The development of inclusive leaders is a priority for ISS Facility Services New Zealand as it seeks to build an inclusive workplace that that reflects the communities it works in.
ISS is an industry-leading facility management company, providing a range of services including cleaning, food services, security, orderly, and technical services. It has headquarters in Copenhagen and operates in more than 30 countries. In New Zealand ISS directly employs approximately 1000 people, predominantly operating in healthcare.
The leadership team of ISS in New Zealand is led by Chief Operating Officer Elizabeth Turner. It’s comprised of the COO, Director of Finance, Commercial and Operations Performance Director, GM Operations, GM People & Culture, HSEQ Manager, Cleaning Performance and Operations Manager. Representation of women in the New Zealand leadership team is 43 per cent (three women and four men), in line with ISS's global target of 40 per cent. Cultural diversity is also 43 per cent, with three of the seven members having a culturally diverse background.
Elizabeth is a member of the leadership team for ISS Pacific, as well as one of the founding members of the Pacific Diversity and Inclusion (D&I) Committee. She is an active member of the global D&I community and currently the Deputy Chair of ISS's Global Gender Balance Council.
The forums all begin with a D&I Share, which also occur at the start of all Pacific and New Zealand virtual town halls. Elizabeth says the practice of D&I Shares is a simple way to ensure D&I is kept at the forefront in the minds of leaders.
“Larger strategic initiatives, including becoming a signatory of the Women’s Empowerment Principles (in Australia, New Zealand and globally) demonstrate the commitment of our most senior leaders to equity within the workplace,” says Elizabeth.
All ISS initiatives (strategic and smaller targeted initiatives) are captured within the Pacific D&I Strategy.
“In the latest iteration of the strategy for 2021-2024, we have sought to describe the effective behaviours which will be critical to our success. We understand that truly embedding cultural change requires a significant focus on the way our leaders behave,” says Elizabeth.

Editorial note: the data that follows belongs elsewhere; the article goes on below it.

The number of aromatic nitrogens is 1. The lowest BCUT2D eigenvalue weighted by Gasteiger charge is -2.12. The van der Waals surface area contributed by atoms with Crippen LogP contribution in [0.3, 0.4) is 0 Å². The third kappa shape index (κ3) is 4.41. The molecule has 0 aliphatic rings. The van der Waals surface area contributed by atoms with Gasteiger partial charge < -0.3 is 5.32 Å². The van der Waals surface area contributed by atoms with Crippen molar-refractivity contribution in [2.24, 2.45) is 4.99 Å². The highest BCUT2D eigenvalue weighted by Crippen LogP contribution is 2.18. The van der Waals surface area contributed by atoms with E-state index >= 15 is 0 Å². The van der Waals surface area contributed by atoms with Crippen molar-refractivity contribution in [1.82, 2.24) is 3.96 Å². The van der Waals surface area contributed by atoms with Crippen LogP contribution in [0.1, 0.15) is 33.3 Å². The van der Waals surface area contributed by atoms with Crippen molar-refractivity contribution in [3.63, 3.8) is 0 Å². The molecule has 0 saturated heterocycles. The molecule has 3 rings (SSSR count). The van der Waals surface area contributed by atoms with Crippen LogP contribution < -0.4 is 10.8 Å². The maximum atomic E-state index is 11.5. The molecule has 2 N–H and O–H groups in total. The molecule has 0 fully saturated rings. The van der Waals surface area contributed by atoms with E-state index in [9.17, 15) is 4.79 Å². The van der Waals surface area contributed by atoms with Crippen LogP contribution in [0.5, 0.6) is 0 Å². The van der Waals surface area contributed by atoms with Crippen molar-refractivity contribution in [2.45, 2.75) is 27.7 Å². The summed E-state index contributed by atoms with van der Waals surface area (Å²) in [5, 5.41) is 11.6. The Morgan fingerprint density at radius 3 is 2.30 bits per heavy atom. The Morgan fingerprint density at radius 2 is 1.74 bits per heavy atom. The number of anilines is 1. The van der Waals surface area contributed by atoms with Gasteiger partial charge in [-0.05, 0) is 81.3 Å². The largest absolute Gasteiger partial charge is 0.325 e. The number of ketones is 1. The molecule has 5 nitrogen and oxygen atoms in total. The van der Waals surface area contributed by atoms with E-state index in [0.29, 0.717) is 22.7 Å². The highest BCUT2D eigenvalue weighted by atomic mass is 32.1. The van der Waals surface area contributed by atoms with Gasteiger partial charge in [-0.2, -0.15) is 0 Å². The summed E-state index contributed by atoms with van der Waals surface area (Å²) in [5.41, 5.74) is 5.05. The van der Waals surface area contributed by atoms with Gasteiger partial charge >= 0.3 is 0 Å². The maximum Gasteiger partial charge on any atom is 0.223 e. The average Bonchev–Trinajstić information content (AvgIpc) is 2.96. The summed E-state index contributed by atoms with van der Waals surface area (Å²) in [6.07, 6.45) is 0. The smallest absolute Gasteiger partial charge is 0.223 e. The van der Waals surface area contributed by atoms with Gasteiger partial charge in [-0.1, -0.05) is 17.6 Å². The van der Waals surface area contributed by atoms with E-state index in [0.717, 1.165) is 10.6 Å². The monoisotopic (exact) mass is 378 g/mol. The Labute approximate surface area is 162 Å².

“Accordingly, this strategy is the initiative that specifically addresses the development of the diversity, equity and inclusion capability of our leadership team.”
Several initiatives have been implemented in New Zealand in line with this. Cultural diversity is celebrated at an annual OneISS Awards Event in Wellington through the wearing of cultural dress and the performance of traditional dance.
ISS has worked with Shine to become an accredited domestic violence free workplace, under the DVFREE™ programme. All ISS managers received training from Shine in March 2022.
The ISS Gender Balance Network’s Springboard programme was designed to support and lift up women across the organisation, in line with the company’s global target to achieve 40 per cent gender balance in leadership roles by 2025.
The company is a member of Amotai, an organisation that connects companies such as ISS with Māori and Pasifika businesses for procurement opportunities.
Alongside these initiatives, ISS's bonus programme incentivises all leaders to play an active role in advancing its diversity and inclusion agenda. Success measures include developing a succession plan to achieve gender parity and encouraging leaders to participate in mentorship/inclusion coaching with an ISS employee who identifies with a marginalised group.
Local, regional and global D&I networks are linked via Employer Resources Groups (ERGs) that represent the five global Dimensions of Diversity. They are gender balance, pride, culture, race and ethnicity, abilities, and generations and age.
“In Australia, ISS has a sixth Dimension of Diversity, First Nations People. In Aotearoa New Zealand, we recognise and respect Māori as the tangata whenua, the indigenous people. Accordingly, our seventh Dimension of Diversity is Māori culture and identity,” says Elizabeth.
“The dimensions clearly define our areas of focus and ensure we create a workplace for people who may have been marginalised, under-represented, experienced inequity (pay, conditions or treatment) or had barriers to employment entry. Essentially, the Dimensions of Diversity are the vehicle through which we drive real outcomes.”